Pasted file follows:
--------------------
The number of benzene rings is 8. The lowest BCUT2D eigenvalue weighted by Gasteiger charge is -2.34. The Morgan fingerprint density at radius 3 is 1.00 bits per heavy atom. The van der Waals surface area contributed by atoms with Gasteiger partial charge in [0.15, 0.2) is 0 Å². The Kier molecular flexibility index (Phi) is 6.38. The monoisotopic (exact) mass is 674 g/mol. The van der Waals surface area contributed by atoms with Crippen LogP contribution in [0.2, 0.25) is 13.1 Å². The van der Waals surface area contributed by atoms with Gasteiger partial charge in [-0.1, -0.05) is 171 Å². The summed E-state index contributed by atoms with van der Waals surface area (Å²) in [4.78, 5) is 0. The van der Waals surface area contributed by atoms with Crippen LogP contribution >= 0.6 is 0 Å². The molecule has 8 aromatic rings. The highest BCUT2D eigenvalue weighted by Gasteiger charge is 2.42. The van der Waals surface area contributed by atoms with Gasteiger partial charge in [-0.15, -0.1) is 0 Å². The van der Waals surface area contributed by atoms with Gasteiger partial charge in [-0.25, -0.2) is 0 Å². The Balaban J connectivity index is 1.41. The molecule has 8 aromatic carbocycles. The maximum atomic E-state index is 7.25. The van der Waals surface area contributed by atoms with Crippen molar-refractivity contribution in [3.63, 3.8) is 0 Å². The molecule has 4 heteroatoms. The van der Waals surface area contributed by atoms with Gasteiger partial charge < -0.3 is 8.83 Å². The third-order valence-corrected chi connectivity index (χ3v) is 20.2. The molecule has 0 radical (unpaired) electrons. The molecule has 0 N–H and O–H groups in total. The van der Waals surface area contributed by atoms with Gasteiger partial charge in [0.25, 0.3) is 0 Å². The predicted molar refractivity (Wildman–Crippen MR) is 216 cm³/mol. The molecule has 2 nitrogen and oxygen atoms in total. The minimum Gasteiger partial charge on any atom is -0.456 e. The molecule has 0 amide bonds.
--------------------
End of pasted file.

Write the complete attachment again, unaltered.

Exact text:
The number of benzene rings is 8. The lowest BCUT2D eigenvalue weighted by Gasteiger charge is -2.34. The Morgan fingerprint density at radius 3 is 1.00 bits per heavy atom. The van der Waals surface area contributed by atoms with Gasteiger partial charge in [0.15, 0.2) is 0 Å². The Kier molecular flexibility index (Phi) is 6.38. The monoisotopic (exact) mass is 674 g/mol. The van der Waals surface area contributed by atoms with Crippen LogP contribution in [0.2, 0.25) is 13.1 Å². The van der Waals surface area contributed by atoms with Gasteiger partial charge in [-0.1, -0.05) is 171 Å². The summed E-state index contributed by atoms with van der Waals surface area (Å²) in [4.78, 5) is 0. The van der Waals surface area contributed by atoms with Crippen LogP contribution >= 0.6 is 0 Å². The molecule has 8 aromatic rings. The highest BCUT2D eigenvalue weighted by Gasteiger charge is 2.42. The van der Waals surface area contributed by atoms with Gasteiger partial charge in [-0.15, -0.1) is 0 Å². The van der Waals surface area contributed by atoms with Gasteiger partial charge in [-0.25, -0.2) is 0 Å². The Balaban J connectivity index is 1.41. The molecule has 8 aromatic carbocycles. The maximum atomic E-state index is 7.25. The van der Waals surface area contributed by atoms with Crippen molar-refractivity contribution in [3.63, 3.8) is 0 Å². The molecule has 4 heteroatoms. The van der Waals surface area contributed by atoms with Gasteiger partial charge < -0.3 is 8.83 Å². The third-order valence-corrected chi connectivity index (χ3v) is 20.2. The molecule has 0 radical (unpaired) electrons. The molecule has 0 N–H and O–H groups in total. The van der Waals surface area contributed by atoms with Gasteiger partial charge in [0.25, 0.3) is 0 Å². The predicted molar refractivity (Wildman–Crippen MR) is 216 cm³/mol. The molecule has 2 nitrogen and oxygen atoms in total. The minimum Gasteiger partial charge on any atom is -0.456 e. The molecule has 0 amide bonds.